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Radical Nonconceptuality

Glossary of Spiritual Wisdom

Quotes about Radical Nonconceptuality

Both the Dimensions of Radical Nonconceptuality and the Precognitive Structures Lack Conceptual Knowing

So far, I have differentiated between conventional nonconceptuality, which is immediate experience, feelings, and actions rather than mental content, and radical nonconceptuality, which is experience with no knowing at all. This absence of knowing and cognition characterizes both the pure awareness and absolute dimensions of true nature. Pure awareness is the empty lucidity of all experience and perception, the luminosity of true nature, and the absolute is the transparency before luminosity, the unobstructedness of nonbeing. Because these dimensions—the primordial awareness and its source, which is the essence of awareness, the absolute emptiness and mystery—are radically nonconceptual, they expose and dissolve all kinds of concepts. They are very useful in seeing representational constructs, conceptual constructs, and the conceptualization and reification of experience. And they also help us begin to recognize the presence and influence of primitive and precognitive structures. Both the dimensions of radical nonconceptuality and the precognitive structures lack conceptual knowing. Neither functions via representations. Because these nonconceptual dimensions don’t have conceptual knowing, they expose and challenge our primitive structures.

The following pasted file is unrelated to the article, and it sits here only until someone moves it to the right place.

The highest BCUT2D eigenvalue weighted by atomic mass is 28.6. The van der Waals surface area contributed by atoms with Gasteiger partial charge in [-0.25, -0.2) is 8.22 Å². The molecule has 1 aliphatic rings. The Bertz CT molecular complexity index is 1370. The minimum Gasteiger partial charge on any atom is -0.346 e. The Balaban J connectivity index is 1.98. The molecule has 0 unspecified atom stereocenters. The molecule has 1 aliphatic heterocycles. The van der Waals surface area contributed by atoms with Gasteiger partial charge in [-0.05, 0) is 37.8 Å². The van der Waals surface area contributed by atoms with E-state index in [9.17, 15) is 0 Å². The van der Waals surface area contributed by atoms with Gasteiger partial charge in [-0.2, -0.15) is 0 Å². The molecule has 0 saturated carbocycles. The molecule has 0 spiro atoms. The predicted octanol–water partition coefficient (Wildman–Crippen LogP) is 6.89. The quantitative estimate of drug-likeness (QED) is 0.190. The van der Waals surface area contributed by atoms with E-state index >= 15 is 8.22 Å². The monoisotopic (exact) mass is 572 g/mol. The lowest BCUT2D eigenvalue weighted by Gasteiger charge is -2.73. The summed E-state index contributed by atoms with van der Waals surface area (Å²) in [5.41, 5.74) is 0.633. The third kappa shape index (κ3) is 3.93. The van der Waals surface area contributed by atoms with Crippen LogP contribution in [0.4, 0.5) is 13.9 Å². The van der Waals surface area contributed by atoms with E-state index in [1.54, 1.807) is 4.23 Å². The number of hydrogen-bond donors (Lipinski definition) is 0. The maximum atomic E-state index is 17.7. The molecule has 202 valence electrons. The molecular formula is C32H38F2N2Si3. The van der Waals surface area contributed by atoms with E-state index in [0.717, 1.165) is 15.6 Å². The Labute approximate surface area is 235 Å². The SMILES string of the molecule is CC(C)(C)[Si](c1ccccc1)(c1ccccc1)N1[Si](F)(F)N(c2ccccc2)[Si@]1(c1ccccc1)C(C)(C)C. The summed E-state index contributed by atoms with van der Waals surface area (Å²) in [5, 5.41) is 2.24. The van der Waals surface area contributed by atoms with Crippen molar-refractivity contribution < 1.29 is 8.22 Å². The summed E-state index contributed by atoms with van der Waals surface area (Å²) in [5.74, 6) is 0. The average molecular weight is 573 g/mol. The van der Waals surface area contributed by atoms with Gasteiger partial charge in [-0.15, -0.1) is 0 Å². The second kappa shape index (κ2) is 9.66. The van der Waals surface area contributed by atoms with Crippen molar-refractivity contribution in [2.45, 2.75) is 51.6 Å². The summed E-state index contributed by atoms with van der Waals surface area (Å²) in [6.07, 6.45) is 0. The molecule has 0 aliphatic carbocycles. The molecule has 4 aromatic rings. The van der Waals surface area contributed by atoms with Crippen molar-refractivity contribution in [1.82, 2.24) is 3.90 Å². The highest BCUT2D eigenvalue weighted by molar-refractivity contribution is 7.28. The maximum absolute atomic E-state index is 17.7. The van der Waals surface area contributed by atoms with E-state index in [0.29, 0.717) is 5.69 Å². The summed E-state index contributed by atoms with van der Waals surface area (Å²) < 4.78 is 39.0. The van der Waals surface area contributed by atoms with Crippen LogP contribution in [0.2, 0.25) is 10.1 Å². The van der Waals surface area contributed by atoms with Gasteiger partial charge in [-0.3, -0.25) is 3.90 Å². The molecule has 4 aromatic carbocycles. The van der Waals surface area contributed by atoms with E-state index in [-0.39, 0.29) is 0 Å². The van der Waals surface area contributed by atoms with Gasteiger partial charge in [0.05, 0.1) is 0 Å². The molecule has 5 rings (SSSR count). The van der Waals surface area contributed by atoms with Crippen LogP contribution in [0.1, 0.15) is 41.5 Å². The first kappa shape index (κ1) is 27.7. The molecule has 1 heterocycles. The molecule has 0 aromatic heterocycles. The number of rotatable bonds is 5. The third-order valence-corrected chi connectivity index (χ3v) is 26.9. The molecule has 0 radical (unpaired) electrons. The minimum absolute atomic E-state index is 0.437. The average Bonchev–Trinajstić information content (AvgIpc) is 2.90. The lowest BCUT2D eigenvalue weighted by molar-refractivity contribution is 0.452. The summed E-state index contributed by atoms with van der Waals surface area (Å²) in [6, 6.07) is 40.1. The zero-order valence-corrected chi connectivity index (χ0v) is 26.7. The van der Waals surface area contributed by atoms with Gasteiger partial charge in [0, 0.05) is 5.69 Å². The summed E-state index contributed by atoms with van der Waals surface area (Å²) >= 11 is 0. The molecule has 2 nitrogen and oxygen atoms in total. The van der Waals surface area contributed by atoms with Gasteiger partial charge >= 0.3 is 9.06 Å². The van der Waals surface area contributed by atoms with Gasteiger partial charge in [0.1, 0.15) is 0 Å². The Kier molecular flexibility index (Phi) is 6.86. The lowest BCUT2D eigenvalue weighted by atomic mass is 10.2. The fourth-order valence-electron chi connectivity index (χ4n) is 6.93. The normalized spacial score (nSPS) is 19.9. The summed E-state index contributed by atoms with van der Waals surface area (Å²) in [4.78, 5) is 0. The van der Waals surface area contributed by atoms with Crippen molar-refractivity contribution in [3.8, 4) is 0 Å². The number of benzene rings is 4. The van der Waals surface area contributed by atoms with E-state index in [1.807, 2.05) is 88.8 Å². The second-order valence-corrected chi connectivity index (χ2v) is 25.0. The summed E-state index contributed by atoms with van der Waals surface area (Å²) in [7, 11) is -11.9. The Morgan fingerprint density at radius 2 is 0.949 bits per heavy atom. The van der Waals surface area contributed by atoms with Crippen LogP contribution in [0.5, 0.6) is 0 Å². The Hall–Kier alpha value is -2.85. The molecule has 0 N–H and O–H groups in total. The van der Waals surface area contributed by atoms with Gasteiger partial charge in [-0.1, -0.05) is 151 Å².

Pure Awareness Shows that “Nonconceptual” does not Simply Mean not Mental

Nonconceptual awareness, pure awareness, shows that “nonconceptual” does not simply mean not mental. What people conventionally refer to as nonconceptual is the range of experience beyond the thinking mind—something either felt or experienced immediately. Pure awareness reveals a more radical kind of nonconceptuality, one that is not any direct experience or feeling state but direct experience that doesn’t have any kind of knowing in it. Both cognitive knowing and direct mystical knowing disappear in the radical nonconceptuality of this dimension.

The Move from Radical Nonconceptuality to Total Nonconceptuality

For now, it is enough for us to know that nonconceptuality can go beyond what we usually experience as nonconceptual, whether that is the conventional sense of the nonconceptual as direct experience or the nondual sense of it as the transcendence of concepts. This going beyond nonconceptuality is not a negation of anything. Even to say “going beyond” is not an exact description but rather an approximation of the situation, because there is no “going” and no “beyond.” The move from radical nonconceptuality to total nonconceptuality is one of greater inclusion. Because it is not patterned or bound by polarity, total nonconceptuality is open to all the possibilities of experience—conceptual, nonconceptual, and otherwise. Freedom comes not by eliminating concepts but by becoming master of them, so that what we are is not patterned by them in any fixed manner. As our freedom becomes unconditional, we are able to experience and utilize concepts and no concepts with comfort and ease, with a simplicity that is beyond the need for fixation and an openness that refuses to be limited.

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